AG Kaul Urges Congress to Take Action Against Robocalls
MADISON, Wis. – Attorney General Josh Kaul is urging the U.S. Senate to enact the Telephone Robocall Abuse Criminal Enforcement and Deterrence (TRACED) Act, legislation to curb illegal robocalls and spoofing.
“Wisconsinites receive far too many robocalls and unwanted telemarketing calls. The TRACED Act is a step in the right direction, and I hope Congress passes it soon,” said Attorney General Josh Kaul.
A coalition of 54 attorneys general sent a letter to the U. S. Senate Committee on Commerce, Science, and Transportation supporting the TRACED Act. The legislation is sponsored by Sens. John Thune and Ed Markey.
“Telemarketing complaints have nearly doubled in Wisconsin since 2015, and the vast majority of these are illegal robocalls,” said Brad Pfaff, Secretary-designee of the Wisconsin Department of Agriculture, Trade and Consumer Protection (DATCP). “As the state’s regulatory authority on telemarketing issues, DATCP applauds any action that gives consumers and government agencies new, stronger tools with which to fight this crime.”
In their letter, the attorneys general state that the TRACED Act enables states, federal regulators, and telecom providers to take steps to combat these illegal calls. The legislation will require voice service providers to participate in a call authentication framework to help block unwanted calls and creates an interagency working group to take additional actions to reduce robocalls and hold telemarketers and robocallers accountable. A copy of the letter can be found here.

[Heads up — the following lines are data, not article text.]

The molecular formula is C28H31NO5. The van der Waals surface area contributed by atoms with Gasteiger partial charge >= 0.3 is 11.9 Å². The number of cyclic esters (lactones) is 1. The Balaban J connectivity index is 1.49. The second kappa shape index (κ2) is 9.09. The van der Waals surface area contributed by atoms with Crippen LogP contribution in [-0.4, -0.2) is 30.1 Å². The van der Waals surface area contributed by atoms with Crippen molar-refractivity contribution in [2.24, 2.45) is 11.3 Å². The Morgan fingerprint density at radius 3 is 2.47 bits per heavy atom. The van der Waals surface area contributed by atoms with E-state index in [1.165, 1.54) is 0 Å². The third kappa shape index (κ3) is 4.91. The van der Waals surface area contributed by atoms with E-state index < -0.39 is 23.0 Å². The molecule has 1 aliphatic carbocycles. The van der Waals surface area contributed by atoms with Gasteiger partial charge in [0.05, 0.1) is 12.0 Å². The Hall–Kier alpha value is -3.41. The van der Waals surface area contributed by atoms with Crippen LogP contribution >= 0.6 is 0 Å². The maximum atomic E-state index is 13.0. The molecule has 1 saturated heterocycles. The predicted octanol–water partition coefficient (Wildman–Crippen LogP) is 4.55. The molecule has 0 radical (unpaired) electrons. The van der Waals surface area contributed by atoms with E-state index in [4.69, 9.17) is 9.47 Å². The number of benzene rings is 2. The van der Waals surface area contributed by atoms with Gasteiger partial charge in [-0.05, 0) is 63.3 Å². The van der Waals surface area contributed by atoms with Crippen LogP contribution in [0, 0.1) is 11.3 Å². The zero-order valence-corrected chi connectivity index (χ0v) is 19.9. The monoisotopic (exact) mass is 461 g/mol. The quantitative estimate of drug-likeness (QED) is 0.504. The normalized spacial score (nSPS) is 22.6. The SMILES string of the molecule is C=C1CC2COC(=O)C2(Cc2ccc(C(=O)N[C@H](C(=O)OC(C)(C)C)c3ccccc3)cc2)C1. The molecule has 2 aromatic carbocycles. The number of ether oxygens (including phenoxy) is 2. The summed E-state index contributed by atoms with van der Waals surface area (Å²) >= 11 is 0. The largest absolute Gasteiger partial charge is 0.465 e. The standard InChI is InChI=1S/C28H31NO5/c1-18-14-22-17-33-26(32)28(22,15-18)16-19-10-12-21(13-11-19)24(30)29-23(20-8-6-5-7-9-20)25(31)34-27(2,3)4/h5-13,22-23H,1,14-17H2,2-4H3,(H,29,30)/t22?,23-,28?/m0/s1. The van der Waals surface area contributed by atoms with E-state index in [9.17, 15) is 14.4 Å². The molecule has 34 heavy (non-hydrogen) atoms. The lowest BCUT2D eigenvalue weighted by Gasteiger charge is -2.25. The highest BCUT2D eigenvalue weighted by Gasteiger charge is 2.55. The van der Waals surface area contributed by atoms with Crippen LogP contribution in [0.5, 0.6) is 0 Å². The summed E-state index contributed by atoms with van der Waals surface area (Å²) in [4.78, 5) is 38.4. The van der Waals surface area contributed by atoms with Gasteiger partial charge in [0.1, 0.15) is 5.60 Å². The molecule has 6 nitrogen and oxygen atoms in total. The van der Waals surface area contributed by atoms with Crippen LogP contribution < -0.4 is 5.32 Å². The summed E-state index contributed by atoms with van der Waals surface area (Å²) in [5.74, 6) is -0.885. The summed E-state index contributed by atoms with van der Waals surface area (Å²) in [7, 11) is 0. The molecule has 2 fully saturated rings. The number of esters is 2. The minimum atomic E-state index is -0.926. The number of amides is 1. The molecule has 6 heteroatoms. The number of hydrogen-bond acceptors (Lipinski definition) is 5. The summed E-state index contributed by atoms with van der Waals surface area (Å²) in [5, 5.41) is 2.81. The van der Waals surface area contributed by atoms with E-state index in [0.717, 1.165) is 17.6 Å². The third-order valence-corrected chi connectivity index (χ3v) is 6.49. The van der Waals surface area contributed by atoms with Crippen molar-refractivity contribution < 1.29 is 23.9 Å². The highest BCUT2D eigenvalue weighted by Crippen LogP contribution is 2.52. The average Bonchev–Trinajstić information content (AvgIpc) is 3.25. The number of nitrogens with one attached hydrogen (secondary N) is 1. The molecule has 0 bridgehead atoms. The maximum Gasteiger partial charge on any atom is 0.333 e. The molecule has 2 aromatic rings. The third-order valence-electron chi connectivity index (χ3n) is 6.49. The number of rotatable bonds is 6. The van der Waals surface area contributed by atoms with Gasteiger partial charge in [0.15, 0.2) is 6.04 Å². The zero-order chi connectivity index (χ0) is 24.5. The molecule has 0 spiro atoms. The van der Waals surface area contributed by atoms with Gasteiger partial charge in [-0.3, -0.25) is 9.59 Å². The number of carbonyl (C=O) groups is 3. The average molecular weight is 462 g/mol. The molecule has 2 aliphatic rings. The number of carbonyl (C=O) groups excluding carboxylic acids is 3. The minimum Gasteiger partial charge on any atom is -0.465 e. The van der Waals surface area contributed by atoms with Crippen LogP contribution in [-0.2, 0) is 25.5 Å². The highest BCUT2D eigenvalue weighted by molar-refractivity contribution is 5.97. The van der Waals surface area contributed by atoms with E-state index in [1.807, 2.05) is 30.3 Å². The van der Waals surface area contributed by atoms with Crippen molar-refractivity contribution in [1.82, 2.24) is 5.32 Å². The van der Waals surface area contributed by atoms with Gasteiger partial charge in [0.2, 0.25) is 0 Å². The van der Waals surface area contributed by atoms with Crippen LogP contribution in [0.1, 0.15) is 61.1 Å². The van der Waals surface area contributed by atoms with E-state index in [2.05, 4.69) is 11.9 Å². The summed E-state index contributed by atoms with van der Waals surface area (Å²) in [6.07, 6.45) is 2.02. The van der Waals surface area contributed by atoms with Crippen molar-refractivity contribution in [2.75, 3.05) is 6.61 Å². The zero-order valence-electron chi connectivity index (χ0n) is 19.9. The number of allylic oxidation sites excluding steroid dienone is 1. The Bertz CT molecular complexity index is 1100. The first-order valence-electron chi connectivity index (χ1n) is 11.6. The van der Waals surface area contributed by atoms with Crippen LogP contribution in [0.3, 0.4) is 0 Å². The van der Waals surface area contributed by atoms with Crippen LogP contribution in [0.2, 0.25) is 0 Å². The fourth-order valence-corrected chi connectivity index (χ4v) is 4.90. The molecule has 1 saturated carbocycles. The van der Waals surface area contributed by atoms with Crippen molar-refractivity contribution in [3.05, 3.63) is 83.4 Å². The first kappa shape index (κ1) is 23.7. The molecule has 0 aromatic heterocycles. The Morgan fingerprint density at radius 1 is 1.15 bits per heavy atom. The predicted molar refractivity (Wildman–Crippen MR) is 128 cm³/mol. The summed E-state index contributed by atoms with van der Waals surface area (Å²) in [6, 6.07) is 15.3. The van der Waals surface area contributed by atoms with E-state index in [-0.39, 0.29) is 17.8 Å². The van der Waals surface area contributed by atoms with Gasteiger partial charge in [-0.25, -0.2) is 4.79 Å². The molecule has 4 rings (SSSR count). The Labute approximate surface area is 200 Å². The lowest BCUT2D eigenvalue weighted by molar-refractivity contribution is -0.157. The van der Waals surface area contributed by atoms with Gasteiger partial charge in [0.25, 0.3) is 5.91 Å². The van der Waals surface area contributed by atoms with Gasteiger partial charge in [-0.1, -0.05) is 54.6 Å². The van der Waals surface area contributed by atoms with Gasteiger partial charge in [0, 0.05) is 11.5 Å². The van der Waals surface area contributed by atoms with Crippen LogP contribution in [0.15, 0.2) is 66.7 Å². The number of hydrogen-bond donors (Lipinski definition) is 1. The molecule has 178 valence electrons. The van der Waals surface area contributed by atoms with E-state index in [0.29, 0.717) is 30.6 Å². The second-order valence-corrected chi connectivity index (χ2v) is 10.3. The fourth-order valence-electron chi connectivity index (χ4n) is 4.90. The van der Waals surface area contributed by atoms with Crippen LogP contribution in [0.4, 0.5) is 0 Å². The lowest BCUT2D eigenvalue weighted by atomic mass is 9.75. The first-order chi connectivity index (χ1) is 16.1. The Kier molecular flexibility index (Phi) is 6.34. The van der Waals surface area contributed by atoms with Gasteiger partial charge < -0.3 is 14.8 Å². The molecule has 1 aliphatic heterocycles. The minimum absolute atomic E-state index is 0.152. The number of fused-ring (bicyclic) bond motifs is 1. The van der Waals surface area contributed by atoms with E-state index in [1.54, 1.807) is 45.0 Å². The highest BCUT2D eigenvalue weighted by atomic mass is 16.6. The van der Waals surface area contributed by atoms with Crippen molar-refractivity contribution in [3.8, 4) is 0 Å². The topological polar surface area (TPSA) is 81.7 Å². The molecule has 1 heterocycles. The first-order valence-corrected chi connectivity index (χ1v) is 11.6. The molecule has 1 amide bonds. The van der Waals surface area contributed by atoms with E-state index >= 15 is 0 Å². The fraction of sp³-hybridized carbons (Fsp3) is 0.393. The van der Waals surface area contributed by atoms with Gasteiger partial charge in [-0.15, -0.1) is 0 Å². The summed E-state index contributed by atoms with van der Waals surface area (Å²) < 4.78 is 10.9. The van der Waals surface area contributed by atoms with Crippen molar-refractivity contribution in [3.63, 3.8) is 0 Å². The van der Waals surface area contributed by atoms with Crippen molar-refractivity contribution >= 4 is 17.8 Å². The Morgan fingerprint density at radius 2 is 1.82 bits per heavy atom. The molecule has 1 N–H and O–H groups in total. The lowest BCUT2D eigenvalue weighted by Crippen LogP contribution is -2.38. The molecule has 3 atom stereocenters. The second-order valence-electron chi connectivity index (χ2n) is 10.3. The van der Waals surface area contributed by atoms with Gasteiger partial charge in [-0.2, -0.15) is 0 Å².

More than 48 billion robocalls were made in 2018, making them the number one source of consumer complaints to the FTC and the FCC and resulting in millions in consumer losses.
Here in Wisconsin, Representative Joe Sanfelippo (R-New Berlin) and Senator Dale Kooyenga (R-Brookfield) recently introduced a bill to help address these issues at the state level. Their legislation would prevent telemarketers from displaying a false phone number on the recipients’ caller ID, an activity known as “spoofing.” The bill would also prohibit telemarketers from blocking their caller ID information altogether. Additionally, their legislation would empower telephone companies to block many telemarketing calls from even reaching consumers’ phones in the first place.
“Unsolicited calls from telemarketers and robocallers are one of the biggest complaints I hear about from my constituents, and it’s a problem that is quickly becoming overwhelming. Many people have stopped answering calls altogether if they don’t recognize the number, but when spoofing makes it seem like the call is coming from a familiar number, even that doesn’t always help. We need to work together at both the state and federal levels to put an end to this growing problem,” said Sanfelippo.
“More than simply being a nuisance, these calls are often used in furtherance of scams, fraud and identity theft,” said Kooyenga. “We must do everything in our power to stop these bad actors.”